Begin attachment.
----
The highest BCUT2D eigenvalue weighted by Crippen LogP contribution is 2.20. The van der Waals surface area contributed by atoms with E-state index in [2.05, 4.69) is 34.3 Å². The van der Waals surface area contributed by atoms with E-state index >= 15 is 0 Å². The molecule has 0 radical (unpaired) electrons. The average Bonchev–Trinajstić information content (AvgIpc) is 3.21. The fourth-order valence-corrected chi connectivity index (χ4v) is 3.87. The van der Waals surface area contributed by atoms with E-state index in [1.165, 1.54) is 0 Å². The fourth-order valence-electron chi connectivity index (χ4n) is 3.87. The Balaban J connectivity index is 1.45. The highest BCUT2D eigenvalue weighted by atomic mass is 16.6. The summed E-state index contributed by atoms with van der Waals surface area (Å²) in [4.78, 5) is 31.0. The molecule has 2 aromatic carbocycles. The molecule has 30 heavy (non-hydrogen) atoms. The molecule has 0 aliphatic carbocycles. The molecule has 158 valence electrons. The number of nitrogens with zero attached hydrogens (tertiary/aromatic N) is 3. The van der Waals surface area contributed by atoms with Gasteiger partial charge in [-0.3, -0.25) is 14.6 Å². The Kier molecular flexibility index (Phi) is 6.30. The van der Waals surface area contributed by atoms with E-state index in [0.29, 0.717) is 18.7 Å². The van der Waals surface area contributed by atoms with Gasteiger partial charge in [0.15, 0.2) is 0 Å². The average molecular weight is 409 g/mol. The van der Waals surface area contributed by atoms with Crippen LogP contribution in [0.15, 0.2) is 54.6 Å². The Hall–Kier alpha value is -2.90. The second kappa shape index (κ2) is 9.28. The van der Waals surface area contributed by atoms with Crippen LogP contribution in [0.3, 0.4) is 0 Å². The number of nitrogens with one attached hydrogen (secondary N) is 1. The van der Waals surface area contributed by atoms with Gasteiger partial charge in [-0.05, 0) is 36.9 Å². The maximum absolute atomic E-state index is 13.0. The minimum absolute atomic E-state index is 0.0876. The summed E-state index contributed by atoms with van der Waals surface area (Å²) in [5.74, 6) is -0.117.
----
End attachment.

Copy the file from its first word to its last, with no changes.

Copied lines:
The highest BCUT2D eigenvalue weighted by Crippen LogP contribution is 2.20. The van der Waals surface area contributed by atoms with E-state index in [2.05, 4.69) is 34.3 Å². The van der Waals surface area contributed by atoms with E-state index >= 15 is 0 Å². The molecule has 0 radical (unpaired) electrons. The average Bonchev–Trinajstić information content (AvgIpc) is 3.21. The fourth-order valence-corrected chi connectivity index (χ4v) is 3.87. The van der Waals surface area contributed by atoms with E-state index in [1.165, 1.54) is 0 Å². The fourth-order valence-electron chi connectivity index (χ4n) is 3.87. The Balaban J connectivity index is 1.45. The highest BCUT2D eigenvalue weighted by atomic mass is 16.6. The summed E-state index contributed by atoms with van der Waals surface area (Å²) in [4.78, 5) is 31.0. The molecule has 2 aromatic carbocycles. The molecule has 30 heavy (non-hydrogen) atoms. The molecule has 0 aliphatic carbocycles. The molecule has 158 valence electrons. The number of nitrogens with zero attached hydrogens (tertiary/aromatic N) is 3. The van der Waals surface area contributed by atoms with Gasteiger partial charge in [-0.3, -0.25) is 14.6 Å². The Kier molecular flexibility index (Phi) is 6.30. The van der Waals surface area contributed by atoms with E-state index in [0.29, 0.717) is 18.7 Å². The van der Waals surface area contributed by atoms with Gasteiger partial charge in [0.15, 0.2) is 0 Å². The average molecular weight is 409 g/mol. The van der Waals surface area contributed by atoms with Crippen LogP contribution in [0.15, 0.2) is 54.6 Å². The Hall–Kier alpha value is -2.90. The second kappa shape index (κ2) is 9.28. The van der Waals surface area contributed by atoms with Crippen LogP contribution in [0.3, 0.4) is 0 Å². The number of nitrogens with one attached hydrogen (secondary N) is 1. The van der Waals surface area contributed by atoms with Gasteiger partial charge in [-0.05, 0) is 36.9 Å². The maximum absolute atomic E-state index is 13.0. The minimum absolute atomic E-state index is 0.0876. The summed E-state index contributed by atoms with van der Waals surface area (Å²) in [5.74, 6) is -0.117.